Monday, September 22, 2008

jazz standards and signs

In the last three days, I estimate that I attended approximately fifteen hours of jazz. My father, a jazz fellow from Jersey, flew out for the Monterey Jazz Festival (MJF) and I was lucky enough to be his guest. We're one year past the fiftieth anniversary of the MJF and the tickets are not so easy to come by. Priority goes to the prior year's attendees and on any given year, well over eighty percent of the base returns.

While the almost biospherically diverse roster rocked it by and large--Maceo Parker's Brownian funk, the charismatic Jamie Cullum jumping around on (and I do mean literally jumping around on) his poor piano like a (cute) drug-fueled monkey, the somehow mezozoic charge of Herbie Hancock's odd electronics, hot-stuff local Ledisi--I admit I had my share of tunes I'd just as soon have skipped. Per esempio, I know I exhibit a lack of sophistication for even saying it, but the Wayne Shorter posse came out and performed what I can only call a hyperextended rendition of what a band might sound like if it were stepped on by Godzilla for an uninterrupted twenty minutes, this sadistic honk-and-screech riffing set during the coldest snap of the foggiest night of my sleepiest spell. Wayne and I lack a future together.

Several of the other performers, however--Ledisi, the Maria Schneider Orchestra in particular--are already imported into my iTunes. And I'm thankful for that. But all that said, as much of an ingrate as it may make me in your eyes, I think my favorite part of all that jazz (you cannot begrudge me that phrase; the sentence longed for it!) was the walk to and from the festival with my father. We hardly talked at all. He's quiet and I'm something of a space cadet when presented with so much auditory stimulus. So we'd walk the long avenue under the street lights, veteran concert-goers hustling past us with their absurd brand-emblazoned stadium cushions tucked under their arms and backpacks full of god-knows-what jammed full for the day's every possibility, and hands-free and cells-off, we just breathed in the night air and moved.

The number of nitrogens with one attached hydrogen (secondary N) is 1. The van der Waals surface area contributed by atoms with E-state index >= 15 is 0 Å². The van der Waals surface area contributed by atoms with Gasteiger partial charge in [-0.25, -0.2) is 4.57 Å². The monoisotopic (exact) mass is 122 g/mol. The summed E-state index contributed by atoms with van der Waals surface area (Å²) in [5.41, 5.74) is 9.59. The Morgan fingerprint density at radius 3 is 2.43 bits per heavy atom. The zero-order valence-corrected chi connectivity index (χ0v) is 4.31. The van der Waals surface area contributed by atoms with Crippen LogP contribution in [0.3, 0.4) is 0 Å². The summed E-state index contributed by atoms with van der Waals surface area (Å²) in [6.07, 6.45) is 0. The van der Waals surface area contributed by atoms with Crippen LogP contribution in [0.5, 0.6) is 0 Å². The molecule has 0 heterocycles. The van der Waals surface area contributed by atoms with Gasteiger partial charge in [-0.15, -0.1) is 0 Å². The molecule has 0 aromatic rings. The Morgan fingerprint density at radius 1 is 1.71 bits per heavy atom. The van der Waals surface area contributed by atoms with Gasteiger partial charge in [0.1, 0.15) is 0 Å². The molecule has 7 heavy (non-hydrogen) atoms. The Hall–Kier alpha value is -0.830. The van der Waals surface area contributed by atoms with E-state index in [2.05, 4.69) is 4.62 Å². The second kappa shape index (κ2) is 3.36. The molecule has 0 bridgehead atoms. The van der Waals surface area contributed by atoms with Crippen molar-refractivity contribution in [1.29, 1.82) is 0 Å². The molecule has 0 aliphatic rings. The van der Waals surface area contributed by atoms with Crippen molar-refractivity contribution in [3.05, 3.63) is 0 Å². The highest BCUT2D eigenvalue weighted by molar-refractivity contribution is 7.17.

Some treasures from that stroll:

Sap is the new soap. Well done, bathroom vandals!

If only everyone had this sense of humor about being so evidently sideswiped.

Taken out of context, this sign fills me with glee. The apparently beautiful directors who sponsored this segment of the fence have many, many friends looking out for them in heaven.

Sunday, September 14, 2008

an untimely death

David Foster Wallace has died, suicide apparently. I wince a bit to join the rememberance cavalcade, to lament intimately, throwing my contribution into the inevitable "literary innovator" chatter. Though intermittently uncharitable considering she's writing a eulogy of sorts, Michiko Kakutani got DFW's writing right enough in the NYT: "fat, prolix narratives filled with Mobius strip-like digressions, copious footnotes and looping philosophical asides." So I'll just say it was actually his nonfiction work that was always more the model for me. I liked the unapologetic and raw courage in his observations. And god, his words made me laugh.

I remember reading a statement he made once that very few of his close friends were actually in the writing circuit. And having touched that wire of literary industry--through haughty New York scenesters and grad school luminaries--I adored him for this from a distance. His life was like mine. He was not surrounded by dull, cutthroat name-droppers, but salt-of-the-earth comrades who'd earned his allegiance over time. Or so I assumed. I just unearthed this from a speech he gave:
The really important kind of freedom involves attention and awareness and discipline, and being able truly to care about other people and to sacrifice for them over and over in myriad petty, unsexy ways every day.
The disappointment that this care is not enough to keep someone as infinitely talented as Wallace alive is a cracking blow. Humans are, at the core of things, solitary beings. And each private universe harbors deep and lethal darkness. And that is a stunning, if unsurprising and familiar, revelation.

Friday, September 12, 2008

woot! woot! woof!

We did it. The Folsom Int'l Triathlon has been vanquished. And we raised more than ten times the funds we set out to bring in. Let's hear it for underpromise, overdeliver.

Well woohoo and yeehaw, compadres! Thanks to everyone. You guys made this SO SO fun. I really had a blast (I can say that now that it's done). Onward to post-race kick-back. Fall never looked so good, my friends. Where's my cider?!

Wednesday, September 03, 2008

the veepee: a total gimmee

I know I'm not the first to say it, but I could not even pay attention to what Sarah Palin was saying because I just kept thinking how lucky Tina Fey would be if by some miracle this farcical McCain-Palin ticket took the Oval Office. She would have guaranteed SNL work (and material galore, no doubt) for at least four more years. I mean, really! The resemblance is a comedian's dream come true.

Tuesday, September 02, 2008

obama 2.0

Here's my latest story, a reflection on the Obama team's use of technology and what it means for East Bay supporters who've long done things the old-fashioned way. Enjoy.